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Napoles wealth came from real pork, not 'pork barrel,' says her lawyer

August 13, 2013 2:50pm
(Updated 6:55 p.m.) "Ironically enough, their business really started in pork."

Janet Lim-Napoles's feisty lawyer on Tuesday asserted that her client's money came from legitimate sources and not shady deals involving public funds, detailing how Napoles's mother used to trade in meat products.

"Ang mother niya was masipag. She has a small fortune sa province. Hindi naman malaki but they were smart enough to invest in small venture businesses," Napoles's lawyer Lorna Kapunan said in an interview on GMA News TV's "News To Go."

Among the businesses that did well was the selling of pork and chicken, Kapunan added. "It is so ironic that now she is being blamed for everything."

She said that humble beginning eventually became JLN Corporation, which various whistleblowers have said was a conduit for billions in pork barrel funds. Kapunan insisted it is a trading company engaged in legitimate businesses, but was vague about the goods it currently trades in.

Her client Napoles is the alleged mastermind of a lucrative and longrunning racket that funnels lawmakers' pork barrel funds to bogus NGOs.

In a roundtable discussion with editorial staff of the "Philipppine Daily Inquirer," which broke the pork barrel scam story, Napoles denied any wrongdoing but could not clearly explain where her wealth came from.

Her lawyer Kapunan did not accompany her client to the Inquirer but had ready answers on Tuesday morning on "News To Go."

Coal business

Apart from the fortune Napoles purportedly inherited from her mother, she told the Inquirer that she derives her income from coal.

Kapunan on Tuesday gave more details but refused to give the name of the Indonesian coal firm, supposedly to protect its Indonesian shareholders.

"[The coal company] did not start as a successful business venture like all business ventures. It first started not in coal but several other businesses," she said.

Kapunan said one of the shareholders was a friend of Napoles' husband, Jimmy Napoles, a former military officer and a member of the Reform the Armed Forces Movement (RAM) which staged coup attempts during the administration of President Cory Aquino.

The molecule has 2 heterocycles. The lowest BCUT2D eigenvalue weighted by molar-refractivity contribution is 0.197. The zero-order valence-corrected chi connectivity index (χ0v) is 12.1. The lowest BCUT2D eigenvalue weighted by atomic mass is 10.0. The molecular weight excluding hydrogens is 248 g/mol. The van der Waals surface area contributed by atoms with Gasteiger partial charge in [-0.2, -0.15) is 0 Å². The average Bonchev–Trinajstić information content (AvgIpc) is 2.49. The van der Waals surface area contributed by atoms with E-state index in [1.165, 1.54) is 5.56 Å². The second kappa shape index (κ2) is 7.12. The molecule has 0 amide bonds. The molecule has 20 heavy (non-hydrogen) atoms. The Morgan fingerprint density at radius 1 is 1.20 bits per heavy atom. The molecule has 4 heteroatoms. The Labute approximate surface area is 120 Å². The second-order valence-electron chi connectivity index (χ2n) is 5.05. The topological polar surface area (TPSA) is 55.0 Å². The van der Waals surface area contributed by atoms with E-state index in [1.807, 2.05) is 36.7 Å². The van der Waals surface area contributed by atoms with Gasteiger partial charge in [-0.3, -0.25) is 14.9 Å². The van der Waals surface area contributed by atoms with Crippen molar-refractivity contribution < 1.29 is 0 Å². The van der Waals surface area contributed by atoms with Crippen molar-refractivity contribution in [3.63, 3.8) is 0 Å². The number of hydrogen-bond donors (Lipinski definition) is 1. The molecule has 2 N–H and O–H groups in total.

"They started with small venture funds. Maliit lang na pondo. They tried one business after the other sa Indonesia and naging successful naman sa Indonesia," Kapunan said.

The lawyer added that the coal firm attempted to export high-grade coal to the Philippines but none of the companies wanted to get coal from them due to its high prices.

"Since hindi sila nakaka-export dito, they exported to other countries like Korea and India," she said.

No contract with the PHL govt

Meanwhile, Kapunan reiterated that Napoles' company, JLN Corp., never entered into any contract with the government, nor has Napoles ever personally known Sen. Ramon "Bong" Revilla Jr and Sen. Jinggoy Estrada, two of the senators implicated in the Priority Development Assistance Fund (PDAF) or "pork barrel" controversy.

"She knew them [only] because of the apos. If you ask them, they will say they don’t know her that way. They don’t have dealings with her," Kapunan said.

"It is now so convenient to blame Mrs. Napoles. This is the biggest of all scams [that] this businesswoman becomes the scapegoat of officials who have malversed," she added.

Kapunan asked the government to form a special fact-finding committee to probe the incident.

She also reiterated her camp's appeal that the National Bureau of Investigation team that earlier investigated Napoles in a separate case of illegal detention should not be allowed to get involved in the probe.

"You cannot investigate your peers. We wrote to [Justice Secretary Leila] De Lima to please invite us but we will not appear if this is the same kidnapping team. If they are the same people whom we have filed complaint against for this warrantless arrest," she said.

Kapunan attacks Inquirer

In perhaps her fiercest defense of her client so far, Kapunan attacked the Inquirer, which has run numerous articles about Napoles and her family, and their involvement in the pork barrel scam.

"Some of the (Inquirer) reporters are liars. I will give them a dose of their own medicine: some of the reporters there are alleged liars and they are alleged recipients of money from alleged powers," Kapunan said live on GMA News TV. "Let them sue me. I know what they will say, what is your proof? All the things you write in PDI, the same thing you do to Janet Napoles, we can do it to you."

Sought for reaction, the Inquirer's publisher, Raul Pangalangan, defended their staff's reporting.

"The Inquirer stands by its story," Pangalangan told GMA News. "The news about Janet Napoles and the scam over the pork barrel is not a story we stumbled upon and decided to print. It was a story that was researched by the Inquirer reporters."

He said they had the story for several months before they decided to publish it "precisely because we wanted to rely on authenticated documents and sworn statements (and) on COA [Commission on Audit] reports."

"We relied upon very authoritative documents before we came out with the report fully knowing that the report was coming out with such very heavy and grave accusatios against a lot of people," Pangalangan said.

"So if the concern was that the report was casting allegations carelessly, that is absolutely not true," he added. – Mark Merueñas/VVP/HS, GMA News
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